Coaching in the Legal Profession

Guest Blogger: Jeff Schneider, JD, M.Ed, PCC – www.PartnersInThought.com

More than 1.3 million lawyers practice in the U.S., and over 2 million lawyers practice in other countries. Each of these lawyers likely would benefit from a coach. Are you prepared to help them?

Professional service providers and their firms, particularly lawyers and law firms, are much different clients than traditional for-profit and non-profit organizations.  Some of the important characteristics of typical law firms include:

  • Law firms are owned by their workers and typically are managed horizontally rather than hierarchically. Few lawyers at any firm consider themselves leaders or have any interest in becoming a better leader.  Exacerbating the dearth of leadership and management by lawyers, laws in most parts of the U.S. prohibit compensating non-lawyers based on the revenues or profits of the firm, which limits opportunities to retain highly experienced and trained executives.
  • Law firm compensation systems are complex. They drive behaviors that can result in unintended consequences and often instigate tensions among lawyers.  Almost never does a lawyer’s compensation reward him or her for leadership, mentoring, or teamwork.
  • Emotional intelligence is rarely rewarded, except in the occasional client development work of lawyers. Consequently, many lawyers fail to further develop their emotional intelligence during their careers.
  • Lawyers are trained and groomed to be detail-oriented and perfectionistic. Although these qualities may be important, they interfere with development of other traits that coaches generally strive to help facilitate, such as vision, delegation, teamwork, and employee development. (Perfectionism also commonly leads to psychopathologies.)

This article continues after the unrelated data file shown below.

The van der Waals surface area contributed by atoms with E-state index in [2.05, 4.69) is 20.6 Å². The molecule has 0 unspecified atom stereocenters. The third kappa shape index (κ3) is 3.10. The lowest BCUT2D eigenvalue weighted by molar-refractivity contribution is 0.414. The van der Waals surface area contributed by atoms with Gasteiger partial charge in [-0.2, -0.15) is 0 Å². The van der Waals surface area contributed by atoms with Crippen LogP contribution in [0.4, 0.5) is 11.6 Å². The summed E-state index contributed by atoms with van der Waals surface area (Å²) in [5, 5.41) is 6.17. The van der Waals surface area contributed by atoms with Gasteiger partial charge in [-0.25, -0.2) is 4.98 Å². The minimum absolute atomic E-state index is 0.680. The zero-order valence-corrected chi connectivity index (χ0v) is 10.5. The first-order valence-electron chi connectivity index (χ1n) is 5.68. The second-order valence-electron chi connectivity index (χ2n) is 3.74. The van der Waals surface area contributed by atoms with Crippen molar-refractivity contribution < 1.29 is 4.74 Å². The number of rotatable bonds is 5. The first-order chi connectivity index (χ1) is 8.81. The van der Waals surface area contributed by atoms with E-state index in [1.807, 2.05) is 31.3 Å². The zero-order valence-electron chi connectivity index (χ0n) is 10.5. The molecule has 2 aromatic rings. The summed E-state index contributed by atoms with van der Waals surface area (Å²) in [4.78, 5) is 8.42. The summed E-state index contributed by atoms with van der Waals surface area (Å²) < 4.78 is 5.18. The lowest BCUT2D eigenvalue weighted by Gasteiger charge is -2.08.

• The law profession lags behind other industries in adapting to the new economy. What could have been a gradual adaptation likely will arrive as a magnitude 10 earthquake, leaving behind an unrecognizable industry.  Those rare lawyers and law firms that are intentionally addressing technology and the changing economy, however, will remain standing above the rubble.
  • Lawyers do not see themselves as business people, but rather as professionals and trusted advisors. And within the universe of professions, lawyers are unique in that they are ethically and legally obligated to place their clients’ interests ahead of their own.

While this brief list paints lawyers and the law profession with an overly broad brush, understanding common characteristics of lawyers and the law profession is necessary for coaches interested in serving lawyers and their firms.  The combination of these characteristics leads to high rates of staff and professional turnover, burnout, and substance abuse, as well as low rates of morale and retention, especially among women and other underrepresented members of the legal community.  The good news, however, is that many of the liabilities can be directly and positively impacted by a strong internal or external coaching culture.

What about lawyers becoming coaches?  As trusted advisors to their clients, successful lawyers often are driven by the desire to serve others.  Some lawyers find that they want to serve their clients beyond the legal domain in a more personal and developmental way, particularly those who have undergone their own personal developmental process.  Coaching may be their calling, as it is for the following three experienced lawyers-turned-coaches presenting the:

EBC Professional Series Webinar Coaching in the Legal Profession

Wednesday, November 20, 4pm – 5pm Pacific

During this informative EBC Professional Series Webinar hear from coach-scholar practitioners who are also attorneys.  Explore how coaching can support attorneys in leadership, business development, and organizational development.  Panelists will discuss how they have incorporated coaching into their own work as attorneys and how they also help other attorneys reach their business and professional goals.  Learn why every attorney and legal professional needs to hire a coach.

Host:  Terry H. Hildebrandt, PhD, MCC, MCECDirector of Evidence Based Coaching, Fielding Graduate University

Panelists:

Banks (Staples) Pecht, JD, PCC, https://www.bankscoaching.com

Dennis K. White, JD, MA, SHRM-SCP, PCC, https://expertfile.com/experts/dennisk.whitephd

Jeff Schneider, JD, EdM, PCC, https://www.partnersinthought.com/about-us


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For more on Fielding’s EBC Coach Training Program, see http://coach.fielding.edu

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